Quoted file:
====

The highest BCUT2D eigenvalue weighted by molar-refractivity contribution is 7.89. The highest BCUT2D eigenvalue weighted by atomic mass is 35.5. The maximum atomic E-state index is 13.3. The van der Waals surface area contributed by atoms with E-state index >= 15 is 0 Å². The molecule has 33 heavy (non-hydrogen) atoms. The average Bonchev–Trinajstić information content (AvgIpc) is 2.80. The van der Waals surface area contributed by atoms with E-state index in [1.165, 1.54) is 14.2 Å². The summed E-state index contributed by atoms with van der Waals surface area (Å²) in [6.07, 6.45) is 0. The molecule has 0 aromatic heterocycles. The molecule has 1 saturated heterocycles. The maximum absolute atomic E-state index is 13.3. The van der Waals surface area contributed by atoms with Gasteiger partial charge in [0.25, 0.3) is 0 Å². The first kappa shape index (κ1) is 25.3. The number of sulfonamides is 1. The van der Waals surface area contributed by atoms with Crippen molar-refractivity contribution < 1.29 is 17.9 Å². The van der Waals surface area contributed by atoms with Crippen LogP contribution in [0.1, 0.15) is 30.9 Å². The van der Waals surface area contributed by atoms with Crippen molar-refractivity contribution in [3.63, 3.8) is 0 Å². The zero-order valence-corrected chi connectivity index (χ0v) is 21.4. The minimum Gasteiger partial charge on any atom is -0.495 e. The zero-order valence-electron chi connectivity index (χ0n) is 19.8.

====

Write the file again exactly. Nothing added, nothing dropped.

The highest BCUT2D eigenvalue weighted by molar-refractivity contribution is 7.89. The highest BCUT2D eigenvalue weighted by atomic mass is 35.5. The maximum atomic E-state index is 13.3. The van der Waals surface area contributed by atoms with E-state index >= 15 is 0 Å². The molecule has 33 heavy (non-hydrogen) atoms. The average Bonchev–Trinajstić information content (AvgIpc) is 2.80. The van der Waals surface area contributed by atoms with E-state index in [1.165, 1.54) is 14.2 Å². The summed E-state index contributed by atoms with van der Waals surface area (Å²) in [6.07, 6.45) is 0. The molecule has 0 aromatic heterocycles. The molecule has 1 saturated heterocycles. The maximum absolute atomic E-state index is 13.3. The van der Waals surface area contributed by atoms with Gasteiger partial charge in [0.25, 0.3) is 0 Å². The first kappa shape index (κ1) is 25.3. The number of sulfonamides is 1. The van der Waals surface area contributed by atoms with Crippen molar-refractivity contribution < 1.29 is 17.9 Å². The van der Waals surface area contributed by atoms with Crippen LogP contribution in [0.1, 0.15) is 30.9 Å². The van der Waals surface area contributed by atoms with Crippen molar-refractivity contribution in [3.63, 3.8) is 0 Å². The zero-order valence-corrected chi connectivity index (χ0v) is 21.4. The minimum Gasteiger partial charge on any atom is -0.495 e. The zero-order valence-electron chi connectivity index (χ0n) is 19.8.